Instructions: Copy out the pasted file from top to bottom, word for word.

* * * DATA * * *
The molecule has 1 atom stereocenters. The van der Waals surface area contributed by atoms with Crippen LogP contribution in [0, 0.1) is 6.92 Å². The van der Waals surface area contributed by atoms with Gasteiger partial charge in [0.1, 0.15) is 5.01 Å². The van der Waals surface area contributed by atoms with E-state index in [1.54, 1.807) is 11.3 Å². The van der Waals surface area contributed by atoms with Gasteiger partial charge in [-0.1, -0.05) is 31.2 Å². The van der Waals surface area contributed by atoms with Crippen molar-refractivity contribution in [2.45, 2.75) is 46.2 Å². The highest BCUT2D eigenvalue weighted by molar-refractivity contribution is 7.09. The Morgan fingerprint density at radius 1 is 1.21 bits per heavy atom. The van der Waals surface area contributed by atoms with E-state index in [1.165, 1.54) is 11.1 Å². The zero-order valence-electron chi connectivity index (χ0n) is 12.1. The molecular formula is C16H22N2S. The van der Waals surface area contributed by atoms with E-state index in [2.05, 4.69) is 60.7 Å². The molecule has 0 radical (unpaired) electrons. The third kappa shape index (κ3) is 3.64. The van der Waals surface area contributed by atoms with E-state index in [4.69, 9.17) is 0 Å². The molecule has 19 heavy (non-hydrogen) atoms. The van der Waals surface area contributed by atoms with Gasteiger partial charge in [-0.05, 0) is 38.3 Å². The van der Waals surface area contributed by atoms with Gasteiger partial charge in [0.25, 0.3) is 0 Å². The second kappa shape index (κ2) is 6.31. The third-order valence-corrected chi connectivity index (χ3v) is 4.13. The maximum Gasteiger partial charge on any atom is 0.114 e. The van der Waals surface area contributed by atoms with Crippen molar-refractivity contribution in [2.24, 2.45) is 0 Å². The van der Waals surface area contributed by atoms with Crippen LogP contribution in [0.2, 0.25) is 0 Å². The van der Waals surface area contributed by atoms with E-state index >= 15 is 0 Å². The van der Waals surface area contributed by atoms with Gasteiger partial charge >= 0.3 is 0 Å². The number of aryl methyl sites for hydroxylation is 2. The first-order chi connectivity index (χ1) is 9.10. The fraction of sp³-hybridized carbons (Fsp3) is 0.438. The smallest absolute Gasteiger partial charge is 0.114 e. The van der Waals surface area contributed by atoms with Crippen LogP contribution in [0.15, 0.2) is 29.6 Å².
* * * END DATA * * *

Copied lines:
The molecule has 1 atom stereocenters. The van der Waals surface area contributed by atoms with Crippen LogP contribution in [0, 0.1) is 6.92 Å². The van der Waals surface area contributed by atoms with Gasteiger partial charge in [0.1, 0.15) is 5.01 Å². The van der Waals surface area contributed by atoms with E-state index in [1.54, 1.807) is 11.3 Å². The van der Waals surface area contributed by atoms with Gasteiger partial charge in [-0.1, -0.05) is 31.2 Å². The van der Waals surface area contributed by atoms with Crippen molar-refractivity contribution in [2.45, 2.75) is 46.2 Å². The highest BCUT2D eigenvalue weighted by molar-refractivity contribution is 7.09. The Morgan fingerprint density at radius 1 is 1.21 bits per heavy atom. The van der Waals surface area contributed by atoms with E-state index in [1.165, 1.54) is 11.1 Å². The zero-order valence-electron chi connectivity index (χ0n) is 12.1. The molecular formula is C16H22N2S. The van der Waals surface area contributed by atoms with E-state index in [2.05, 4.69) is 60.7 Å². The molecule has 0 radical (unpaired) electrons. The third kappa shape index (κ3) is 3.64. The van der Waals surface area contributed by atoms with E-state index in [4.69, 9.17) is 0 Å². The molecule has 19 heavy (non-hydrogen) atoms. The van der Waals surface area contributed by atoms with Gasteiger partial charge in [-0.05, 0) is 38.3 Å². The van der Waals surface area contributed by atoms with Gasteiger partial charge in [0.25, 0.3) is 0 Å². The second kappa shape index (κ2) is 6.31. The third-order valence-corrected chi connectivity index (χ3v) is 4.13. The maximum Gasteiger partial charge on any atom is 0.114 e. The van der Waals surface area contributed by atoms with Crippen molar-refractivity contribution in [2.24, 2.45) is 0 Å². The van der Waals surface area contributed by atoms with Crippen LogP contribution in [0.2, 0.25) is 0 Å². The van der Waals surface area contributed by atoms with E-state index >= 15 is 0 Å². The van der Waals surface area contributed by atoms with Gasteiger partial charge >= 0.3 is 0 Å². The number of aryl methyl sites for hydroxylation is 2. The first-order chi connectivity index (χ1) is 9.10. The fraction of sp³-hybridized carbons (Fsp3) is 0.438. The smallest absolute Gasteiger partial charge is 0.114 e. The van der Waals surface area contributed by atoms with Crippen LogP contribution in [0.15, 0.2) is 29.6 Å².